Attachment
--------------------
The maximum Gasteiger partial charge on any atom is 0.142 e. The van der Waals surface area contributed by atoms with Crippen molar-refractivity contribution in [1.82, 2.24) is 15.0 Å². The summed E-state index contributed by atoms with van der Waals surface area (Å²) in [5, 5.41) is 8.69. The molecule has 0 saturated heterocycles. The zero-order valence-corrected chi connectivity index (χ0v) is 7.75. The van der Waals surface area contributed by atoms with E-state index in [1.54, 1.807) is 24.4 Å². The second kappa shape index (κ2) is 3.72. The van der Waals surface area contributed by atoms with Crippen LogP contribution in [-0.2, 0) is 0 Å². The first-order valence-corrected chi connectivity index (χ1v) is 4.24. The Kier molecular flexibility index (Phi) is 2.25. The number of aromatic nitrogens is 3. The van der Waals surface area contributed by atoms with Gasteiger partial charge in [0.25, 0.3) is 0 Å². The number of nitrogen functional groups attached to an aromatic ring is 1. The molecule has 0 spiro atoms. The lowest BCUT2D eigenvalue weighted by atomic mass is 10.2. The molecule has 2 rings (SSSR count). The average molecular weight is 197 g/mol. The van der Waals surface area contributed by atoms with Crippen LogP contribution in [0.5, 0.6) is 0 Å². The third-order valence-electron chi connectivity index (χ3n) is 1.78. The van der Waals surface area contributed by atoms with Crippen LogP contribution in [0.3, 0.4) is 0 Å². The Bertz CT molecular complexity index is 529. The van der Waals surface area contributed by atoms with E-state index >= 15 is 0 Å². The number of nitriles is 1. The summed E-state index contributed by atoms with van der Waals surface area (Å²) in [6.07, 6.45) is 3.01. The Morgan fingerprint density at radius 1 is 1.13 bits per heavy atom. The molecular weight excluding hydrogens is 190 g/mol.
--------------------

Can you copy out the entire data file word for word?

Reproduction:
The maximum Gasteiger partial charge on any atom is 0.142 e. The van der Waals surface area contributed by atoms with Crippen molar-refractivity contribution in [1.82, 2.24) is 15.0 Å². The summed E-state index contributed by atoms with van der Waals surface area (Å²) in [5, 5.41) is 8.69. The molecule has 0 saturated heterocycles. The zero-order valence-corrected chi connectivity index (χ0v) is 7.75. The van der Waals surface area contributed by atoms with E-state index in [1.54, 1.807) is 24.4 Å². The second kappa shape index (κ2) is 3.72. The van der Waals surface area contributed by atoms with Crippen LogP contribution in [-0.2, 0) is 0 Å². The first-order valence-corrected chi connectivity index (χ1v) is 4.24. The Kier molecular flexibility index (Phi) is 2.25. The number of aromatic nitrogens is 3. The van der Waals surface area contributed by atoms with Gasteiger partial charge in [0.25, 0.3) is 0 Å². The number of nitrogen functional groups attached to an aromatic ring is 1. The molecule has 0 spiro atoms. The lowest BCUT2D eigenvalue weighted by atomic mass is 10.2. The molecule has 2 rings (SSSR count). The average molecular weight is 197 g/mol. The van der Waals surface area contributed by atoms with Crippen LogP contribution in [0.5, 0.6) is 0 Å². The third-order valence-electron chi connectivity index (χ3n) is 1.78. The van der Waals surface area contributed by atoms with Crippen LogP contribution in [0.3, 0.4) is 0 Å². The Bertz CT molecular complexity index is 529. The van der Waals surface area contributed by atoms with E-state index >= 15 is 0 Å². The number of nitriles is 1. The summed E-state index contributed by atoms with van der Waals surface area (Å²) in [6.07, 6.45) is 3.01. The Morgan fingerprint density at radius 1 is 1.13 bits per heavy atom. The molecular weight excluding hydrogens is 190 g/mol.